Gov. Michelle Lujan Grisham and state forestry leaders urged New Mexicans to prepare for another devastating wildfire season this year by calling in fires if they see them and heeding other fire restrictions.

In a news conference Wednesday, they recommended residents in wooded areas take steps to make their property more fire-resistant and that drivers take care to avoid dragging a chain or anything that might create sparks.

“We need as much early preparation as possible,” Lujan Grisham said at the Rio Grande Nature Center in Albuquerque. “Any dry, flammable material needs to be moved away from your household. Folks who live in and near forest and wildlife areas need to be particularly meticulous about getting that work done.”

The warning follows last year’s catastrophic wildfires, when 1 million acres burned and northern New Mexico endured the largest fire in the state’s recorded history.

Big chunks of the state — especially the eastern plains and southeastern New Mexico — are gripped by drought, officials said, and 100 wildfires have already broken out so far this year.

The Rio Grande bosque through Albuquerque is also dry. Even the mountains of northern New Mexico, where generous snowfall has kept ski resorts open, will be at risk with a week or so of warm weather.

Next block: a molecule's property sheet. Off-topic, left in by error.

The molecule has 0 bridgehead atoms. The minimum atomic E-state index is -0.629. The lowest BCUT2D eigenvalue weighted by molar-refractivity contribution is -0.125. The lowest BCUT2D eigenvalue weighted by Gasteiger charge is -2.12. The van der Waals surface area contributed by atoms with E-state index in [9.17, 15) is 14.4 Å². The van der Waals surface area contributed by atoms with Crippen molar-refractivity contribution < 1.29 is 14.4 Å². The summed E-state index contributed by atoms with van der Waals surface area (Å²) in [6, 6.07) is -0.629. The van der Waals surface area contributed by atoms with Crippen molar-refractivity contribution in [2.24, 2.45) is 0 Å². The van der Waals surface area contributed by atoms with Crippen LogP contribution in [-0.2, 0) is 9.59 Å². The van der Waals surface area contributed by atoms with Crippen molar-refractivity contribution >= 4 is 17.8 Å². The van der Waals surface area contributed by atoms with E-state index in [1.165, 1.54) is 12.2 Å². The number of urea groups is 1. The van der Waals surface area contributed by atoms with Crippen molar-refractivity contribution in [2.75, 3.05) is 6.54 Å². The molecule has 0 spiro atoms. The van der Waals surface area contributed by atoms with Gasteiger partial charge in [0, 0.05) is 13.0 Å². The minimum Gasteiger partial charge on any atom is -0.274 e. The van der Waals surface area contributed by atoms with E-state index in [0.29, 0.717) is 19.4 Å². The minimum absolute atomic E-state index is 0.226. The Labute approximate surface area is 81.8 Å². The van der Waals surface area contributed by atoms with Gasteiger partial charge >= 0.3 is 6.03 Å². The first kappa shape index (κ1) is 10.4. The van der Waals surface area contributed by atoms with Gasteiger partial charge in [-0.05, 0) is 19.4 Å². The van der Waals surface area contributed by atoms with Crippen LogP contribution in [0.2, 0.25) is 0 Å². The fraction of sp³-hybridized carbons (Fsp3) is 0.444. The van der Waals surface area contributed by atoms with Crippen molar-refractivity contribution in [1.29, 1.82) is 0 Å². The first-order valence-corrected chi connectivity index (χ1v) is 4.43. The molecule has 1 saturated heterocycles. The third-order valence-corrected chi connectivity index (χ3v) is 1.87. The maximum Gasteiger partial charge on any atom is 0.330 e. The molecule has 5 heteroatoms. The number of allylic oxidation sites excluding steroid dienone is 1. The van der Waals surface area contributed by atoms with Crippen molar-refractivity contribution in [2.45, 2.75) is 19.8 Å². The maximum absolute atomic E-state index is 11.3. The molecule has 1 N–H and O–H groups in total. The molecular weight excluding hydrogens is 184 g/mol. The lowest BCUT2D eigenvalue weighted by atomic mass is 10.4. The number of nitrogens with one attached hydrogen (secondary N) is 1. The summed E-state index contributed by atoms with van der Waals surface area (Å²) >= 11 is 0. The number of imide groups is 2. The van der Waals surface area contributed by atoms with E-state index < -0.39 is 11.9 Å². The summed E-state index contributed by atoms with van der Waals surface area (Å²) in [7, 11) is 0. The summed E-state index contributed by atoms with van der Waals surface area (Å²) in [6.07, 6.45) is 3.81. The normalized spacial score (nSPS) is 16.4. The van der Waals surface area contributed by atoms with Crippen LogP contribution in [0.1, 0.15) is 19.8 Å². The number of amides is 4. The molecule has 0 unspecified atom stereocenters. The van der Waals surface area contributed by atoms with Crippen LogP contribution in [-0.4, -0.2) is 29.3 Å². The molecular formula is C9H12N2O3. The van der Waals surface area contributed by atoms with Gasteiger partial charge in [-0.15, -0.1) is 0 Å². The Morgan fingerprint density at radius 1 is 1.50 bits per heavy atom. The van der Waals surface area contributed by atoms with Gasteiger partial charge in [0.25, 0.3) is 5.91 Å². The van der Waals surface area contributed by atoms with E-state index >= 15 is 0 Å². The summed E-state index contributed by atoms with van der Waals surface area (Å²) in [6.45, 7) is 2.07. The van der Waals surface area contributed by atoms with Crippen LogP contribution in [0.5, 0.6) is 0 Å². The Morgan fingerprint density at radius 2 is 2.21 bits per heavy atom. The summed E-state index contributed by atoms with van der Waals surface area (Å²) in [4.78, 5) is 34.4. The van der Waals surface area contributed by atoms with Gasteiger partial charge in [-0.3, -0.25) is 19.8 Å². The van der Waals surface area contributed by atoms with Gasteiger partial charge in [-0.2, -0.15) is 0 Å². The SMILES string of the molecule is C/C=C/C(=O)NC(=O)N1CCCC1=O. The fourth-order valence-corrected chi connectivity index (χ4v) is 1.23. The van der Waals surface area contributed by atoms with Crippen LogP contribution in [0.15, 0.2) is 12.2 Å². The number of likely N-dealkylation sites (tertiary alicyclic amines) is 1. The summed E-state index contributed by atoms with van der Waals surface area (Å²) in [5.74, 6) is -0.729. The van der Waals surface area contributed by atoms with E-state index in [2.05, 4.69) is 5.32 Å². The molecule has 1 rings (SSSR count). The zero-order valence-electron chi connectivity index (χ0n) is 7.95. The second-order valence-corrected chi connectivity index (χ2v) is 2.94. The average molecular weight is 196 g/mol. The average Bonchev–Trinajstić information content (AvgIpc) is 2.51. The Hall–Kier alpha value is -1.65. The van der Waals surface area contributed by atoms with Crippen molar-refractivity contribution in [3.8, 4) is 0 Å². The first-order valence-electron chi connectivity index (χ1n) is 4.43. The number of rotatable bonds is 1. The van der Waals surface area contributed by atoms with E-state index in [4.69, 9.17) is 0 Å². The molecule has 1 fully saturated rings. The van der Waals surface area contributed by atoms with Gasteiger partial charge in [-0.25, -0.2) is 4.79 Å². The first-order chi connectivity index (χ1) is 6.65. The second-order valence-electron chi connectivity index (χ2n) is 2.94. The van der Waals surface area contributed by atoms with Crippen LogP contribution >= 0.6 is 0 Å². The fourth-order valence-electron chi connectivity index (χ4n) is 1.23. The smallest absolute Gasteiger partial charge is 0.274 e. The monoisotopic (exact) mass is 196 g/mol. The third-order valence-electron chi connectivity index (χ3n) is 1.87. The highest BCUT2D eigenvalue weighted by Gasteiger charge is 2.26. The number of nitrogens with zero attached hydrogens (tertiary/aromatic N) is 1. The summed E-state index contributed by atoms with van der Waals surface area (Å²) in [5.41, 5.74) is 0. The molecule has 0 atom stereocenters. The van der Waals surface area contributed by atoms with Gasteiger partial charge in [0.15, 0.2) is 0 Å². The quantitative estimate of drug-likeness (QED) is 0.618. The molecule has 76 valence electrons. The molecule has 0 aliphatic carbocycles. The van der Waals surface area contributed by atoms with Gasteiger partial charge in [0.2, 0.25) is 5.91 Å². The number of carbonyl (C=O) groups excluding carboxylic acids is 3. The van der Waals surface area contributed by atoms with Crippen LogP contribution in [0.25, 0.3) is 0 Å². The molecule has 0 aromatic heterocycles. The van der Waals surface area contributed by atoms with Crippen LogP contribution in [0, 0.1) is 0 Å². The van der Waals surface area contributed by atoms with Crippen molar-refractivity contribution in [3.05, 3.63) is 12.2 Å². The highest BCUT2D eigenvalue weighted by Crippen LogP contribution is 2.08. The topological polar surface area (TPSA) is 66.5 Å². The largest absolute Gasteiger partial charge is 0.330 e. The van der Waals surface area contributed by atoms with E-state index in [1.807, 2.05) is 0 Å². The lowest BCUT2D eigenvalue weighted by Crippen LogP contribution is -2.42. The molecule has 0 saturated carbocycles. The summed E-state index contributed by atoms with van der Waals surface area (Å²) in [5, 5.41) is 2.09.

State Forester Laura McCarthy said the state faces challenges of “unprecedented scale” as it heads deeper into the fire season — the potential for fires so big they create their own weather and lightning.

About 85% of the wildfires in the state are human-caused, she said, making it all the more important to heed fire restrictions in open space and wilderness.

“With drier and warmer temperatures,” McCarthy said, “it only takes a simple mistake — a campfire that wasn’t put out correctly, tow chains on your truck that drag on the concrete and create sparks, a cigarette that’s lit and thrown out the window.”

Even the extra snowfall can contribute to fire risk, she said, by feeding vegetation that later serves as fuel.

“I’m not trying to be alarmist,” McCarthy said, “but what I do want to communicate is the scope of what we’re facing and what our firefighters are facing.”

Albuquerque Fire Chief Emily Jaramillo encouraged people walking in the bosque or local open space to carry a cell phone and provide the best description and location possible if they spot flames or something suspicious. In the city, she said, people can call 911 if they see a fire, or 311 or (505) 242-COPS if it isn’t an emergency.

“We really want people to understand, she said, “if you see something suspicious, we want you to say something.”

New Mexico is approaching the anniversary of the Hermits Peak/Calf Canyon Fire, which started when prescribed burns by the U.S. Forest Service grew out of control. The Hermits Peak fire began April 6 last year, Calf Canyon April 19.

They later merged into one fire, destroying 900 structures and charring 340,000 acres of national forest, Pecos Wilderness and private land. It was the largest fire in New Mexico’s recorded history.